Money & Retire

Whether the Stock Market Soars or Sinks, Stay Cool

Market timing doesn’t work. Have a long-term plan and determine if you’re over- or
underinvested in U.S. stocks, foreign stocks and bonds.

The stock market this past year has given investors both ecstasy and agony. It continues to
provide object lessons.

The first lesson: Don’t get overly excited when the market soars. If you become convinced that
there’s no place to go but up and happy days will last forever, you’ll likely forget good risk
management and load up excessively on stocks.

Second lesson: Don’t panic when the market falls sharply. If you do, you’re likely to sell your
holdings near a market bottom.

Third lesson: Having a long-term strategy designed to achieve your financial goals, such as
funding college education and securing a good retirement, can help you keep an even keel and
avoid rash decisions.

Let’s look at the market’s recent swings and how they affected a nervous investor we’ll call “Jo
Excitable.”

After reaching a high last September, the stock market fell throughout the autumn. The S&P
500 (an index of America’s largest stocks) hit its low point on December 24.
“Yikes, I better sell!” Jo thought. So she unloaded all her stock mutual funds and felt good for a
while.

Soon after she sold all her holdings, the S&P 500 began to rise. By late April, it has risen a
whopping 25%.
“Jeez, I’m missing out!” Ms Excitable fretted. “The market must be back to the good times.” So
she invested every penny in the stock market.

In May, the market dropped more than 6%. Now Jo is thinking about selling again.
Where we stand now and why a bit of caution is wise
Despite the recent volatility, the stock market is still up substantially over the past several years.
Optimism about the U.S. economy remains high. Many companies continue to report better-
than-expected profits.

The labor market remains tight and retail sales have stayed generally strong. The Federal
Reserve Bank, which sets short-term interest rates, has signaled a more modest pace for future
rate hikes. This has reassured investors, because substantial rate hikes usually hurt the stock
market. With little threat of inflation, the Fed can keep interest rates low.
Why should you be cautious despite the good news?

No one knows if the market’s next move will be up or down. What is known is that stock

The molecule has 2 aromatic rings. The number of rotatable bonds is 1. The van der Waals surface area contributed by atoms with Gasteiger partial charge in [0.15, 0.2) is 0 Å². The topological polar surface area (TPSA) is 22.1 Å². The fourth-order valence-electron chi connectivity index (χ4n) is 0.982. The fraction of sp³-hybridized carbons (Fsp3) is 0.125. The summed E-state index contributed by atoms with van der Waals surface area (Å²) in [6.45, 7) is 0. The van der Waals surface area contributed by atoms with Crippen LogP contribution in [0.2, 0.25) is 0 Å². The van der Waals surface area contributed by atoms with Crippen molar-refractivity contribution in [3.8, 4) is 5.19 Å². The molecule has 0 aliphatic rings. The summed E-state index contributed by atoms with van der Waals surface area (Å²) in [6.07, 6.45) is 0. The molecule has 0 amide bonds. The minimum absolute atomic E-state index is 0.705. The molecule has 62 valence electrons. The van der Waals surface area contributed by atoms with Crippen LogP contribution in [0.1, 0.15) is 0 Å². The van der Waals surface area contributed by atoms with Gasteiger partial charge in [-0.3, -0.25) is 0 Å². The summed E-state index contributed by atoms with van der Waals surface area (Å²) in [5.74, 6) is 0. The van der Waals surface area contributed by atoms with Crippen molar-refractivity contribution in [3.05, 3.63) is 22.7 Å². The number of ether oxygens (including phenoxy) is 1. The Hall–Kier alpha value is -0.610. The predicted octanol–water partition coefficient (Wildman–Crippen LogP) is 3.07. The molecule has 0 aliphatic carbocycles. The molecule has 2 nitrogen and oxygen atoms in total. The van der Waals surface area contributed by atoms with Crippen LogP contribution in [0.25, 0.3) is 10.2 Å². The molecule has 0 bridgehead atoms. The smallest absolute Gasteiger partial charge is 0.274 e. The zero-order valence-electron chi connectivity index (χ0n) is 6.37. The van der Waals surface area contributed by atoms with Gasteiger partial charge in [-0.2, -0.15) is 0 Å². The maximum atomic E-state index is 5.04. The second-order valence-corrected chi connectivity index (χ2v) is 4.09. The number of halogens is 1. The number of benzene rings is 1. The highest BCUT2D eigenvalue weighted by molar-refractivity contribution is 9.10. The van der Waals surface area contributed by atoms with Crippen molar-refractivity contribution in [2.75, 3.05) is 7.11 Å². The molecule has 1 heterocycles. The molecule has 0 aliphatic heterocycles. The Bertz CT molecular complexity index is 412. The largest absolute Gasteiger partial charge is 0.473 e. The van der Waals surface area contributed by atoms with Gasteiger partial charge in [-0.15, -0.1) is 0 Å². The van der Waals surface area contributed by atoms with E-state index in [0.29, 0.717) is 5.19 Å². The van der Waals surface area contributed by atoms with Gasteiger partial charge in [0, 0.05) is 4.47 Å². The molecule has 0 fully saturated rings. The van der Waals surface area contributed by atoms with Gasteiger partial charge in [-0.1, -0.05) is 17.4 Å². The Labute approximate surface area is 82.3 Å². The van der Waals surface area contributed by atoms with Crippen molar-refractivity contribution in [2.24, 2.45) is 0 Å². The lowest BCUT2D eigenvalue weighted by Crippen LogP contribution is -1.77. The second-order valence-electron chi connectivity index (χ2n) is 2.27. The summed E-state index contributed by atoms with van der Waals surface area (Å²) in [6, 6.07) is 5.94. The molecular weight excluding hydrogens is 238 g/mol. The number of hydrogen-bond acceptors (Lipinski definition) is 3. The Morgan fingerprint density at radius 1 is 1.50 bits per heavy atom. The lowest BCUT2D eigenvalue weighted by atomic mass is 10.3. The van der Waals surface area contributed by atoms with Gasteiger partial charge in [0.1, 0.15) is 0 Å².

markets move upward over the long term—but there are lots of ups and downs along the way.
Many investors seem too complacent about the future of the stock market. Upward market
and economic cycles never last forever. We are still due for a recession sooner or later. While
most economic data remains strong for now, surprises to the downside might be more likely
than surprises to the upside.

But a recession still may not arrive for a while. The Fed seems less likely to overshoot and
increase rates too high, too fast, which was a major concern only a few months ago. In fact, the
Fed is now even signaling a possible rate cut later this year. We may be in for a “soft landing”
recession, in which the economy slowly cools down after years of growth.
Keep in mind that not all future market declines will be the result of a dramatic bust like the
financial crisis of 2008-09. A more normal recession and market decline may result when the
economy cools off naturally.

So don’t make overly aggressive moves now. Don’t buy stocks excessively because you think
the market will continue to rise. Don’t sell stocks randomly because you’re afraid the market is
going to crash. In other words, don’t be like Joe Excitable and buy high and sell low.
Stick to a long-term, goals-based strategy. It helps you to avoid the emotional temptations
market news can create.

You may need to buy or sell now if your strategy calls for it. Rebalancing your portfolio to keep
your asset allocation (the proportion in stocks and bonds) in line with your target allocation is
wise. The whole point of having a target asset allocation is to be a prudent risk manager and
avoid trading based on emotion.

Diversify! Many people have too little in foreign stocks
U.S. stocks have generally outperformed foreign stock markets for the past several years. As a
result, many investors have little or nothing in foreign stocks.

If you’re one of them, you’re missing out on the benefits of diversification. A judicious
investment in international securities can hedge against the potential fall of the dollar and position you to profit from growth at large global companies. We live in a complex global economy, and there are many big important companies outside the U.S.
And be sure to diversify your international investments. I recommend using mutual funds and
exchange-traded funds (ETFs) for emerging foreign markets in Asia, Eastern Europe and South
America, and for established foreign stock markets in Western Europe, Japan, Canada and
Australia.

Having too little in foreign stocks is just one way your portfolio can get out of balance. You may
have too much invested in tech stocks. You may have too much or too little in large or small
companies.

Remember, market cycles in U.S. and foreign stocks (and bonds) never reach an end point. They
always move through a pattern of peaks and troughs.

Don’t get caught up in either Pollyanna optimism or terrified pessimism. Ignore the “gurus” on
TV who confidently predict the unpredictable. Sticking to the long-term view will help you cut
through short-term noise and avoid missteps at both the bottoms and tops of market swings.

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